Electronic Field Guide » Featured Wildlife Species » Wild Turkey » Protection of Habitat

Prepared by Kevin Yoder and Margaret Brittingham (Ecosystem Science and Management)

The development of the Marcellus shale natural gas field requires the creation of new well pads and pipelines across the region.  The location of this infrastructure depends on geology, access, site conditions, and several other factors.  However, the siting of certain development features can be adjusted to meet landowner goals.  When one such goal is the protection of wildlife, important habitats need to be identified and avoided.  For wild turkeys, two important habitat features to protect are spring seeps and conifers.  Both are associated with winter habitats.

Spring seeps occur in saturated areas where groundwater percolates to the surface.  Unlike colder water from surface runoff, the temperature of the groundwater from spring seeps is about 50–60o F.  The stable temperature provides a year-round food source.  Spring seeps can easily be located during the coldest periods of the year by looking for unfrozen wet areas.  Seeps can also be found during the driest periods by finding wet areas.  Probable spring seep locations can be easily verified by taking a water temperature reading at the site.  Water from surface runoff is usually within a few degrees of the air temperature.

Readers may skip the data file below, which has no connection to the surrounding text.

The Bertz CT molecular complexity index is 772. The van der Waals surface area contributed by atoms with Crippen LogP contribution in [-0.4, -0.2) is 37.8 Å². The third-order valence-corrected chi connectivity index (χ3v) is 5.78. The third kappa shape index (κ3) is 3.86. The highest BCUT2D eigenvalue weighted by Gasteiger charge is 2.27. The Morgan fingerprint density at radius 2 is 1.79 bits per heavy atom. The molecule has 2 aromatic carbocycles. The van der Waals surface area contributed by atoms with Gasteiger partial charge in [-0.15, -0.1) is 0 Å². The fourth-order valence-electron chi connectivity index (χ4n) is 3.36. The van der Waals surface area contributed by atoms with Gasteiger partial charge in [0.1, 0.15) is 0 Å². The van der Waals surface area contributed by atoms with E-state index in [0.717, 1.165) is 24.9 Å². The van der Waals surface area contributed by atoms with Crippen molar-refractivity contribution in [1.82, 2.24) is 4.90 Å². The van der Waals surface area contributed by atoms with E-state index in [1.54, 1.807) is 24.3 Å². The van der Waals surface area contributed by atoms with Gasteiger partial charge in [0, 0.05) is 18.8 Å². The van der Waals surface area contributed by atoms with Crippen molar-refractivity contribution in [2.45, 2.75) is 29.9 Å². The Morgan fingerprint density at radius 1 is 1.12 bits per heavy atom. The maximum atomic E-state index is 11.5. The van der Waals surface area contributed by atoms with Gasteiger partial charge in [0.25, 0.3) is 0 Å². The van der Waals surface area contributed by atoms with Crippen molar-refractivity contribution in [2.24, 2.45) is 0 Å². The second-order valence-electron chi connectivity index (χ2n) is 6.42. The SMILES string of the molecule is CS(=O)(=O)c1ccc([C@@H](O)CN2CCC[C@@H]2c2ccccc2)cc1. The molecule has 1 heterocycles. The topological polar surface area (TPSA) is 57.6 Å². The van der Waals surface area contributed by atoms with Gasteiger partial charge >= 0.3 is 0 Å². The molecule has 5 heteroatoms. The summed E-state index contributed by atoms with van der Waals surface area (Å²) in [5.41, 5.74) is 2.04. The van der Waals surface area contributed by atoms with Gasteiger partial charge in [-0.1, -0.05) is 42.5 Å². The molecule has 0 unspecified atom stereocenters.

During the winter, warm water from the seep melts snow and exposes green vegetation.  Spring seeps may provide the only food source for wild turkeys when deep snow covers the forest floor.  Invertebrates (insects), seeds, and green vegetation are turkey foods found around spring seeps.  Seeps are very important in the Marcellus shale region, where snow cover often exceeds 15 cm (6 in) for 2–16 weeks.  In addition to turkeys, spring seeps provide habitat for aquatic species and year-round food and water for other birds and mammals.  Disturbances associated with natural gas development need to be located away from spring seeps to protect not only an important food source but the water quality as well. 

Another important component of wild turkey winter range is good roosting habitat.  Though turkeys roost in both coniferous and deciduous trees, they use conifers in winter.  Most conifers retain their needles during the winter when deciduous trees have dropped their leaves.  This creates a small barrier for turkeys and other wildlife against the wind and cold winter air.  Snow depth is also less under conifers, so turkeys may be able to access food there that is not available in surrounding hardwood forests.  In Pennsylvania turkeys often roost in white pine (Pinus strobus) and eastern hemlock (Tsuga canadensis).  During the winter, turkeys roost on north or east slopes that offer protection from the predominantly westerly winds.  When snow cover begins to accumulate, turkeys move to lower elevation coves and hollows where they may find spring seeps and hemlocks.  Any necessary disturbances should be located away from these hemlock forests to maintain the thermal cover and food sources provided within these stands.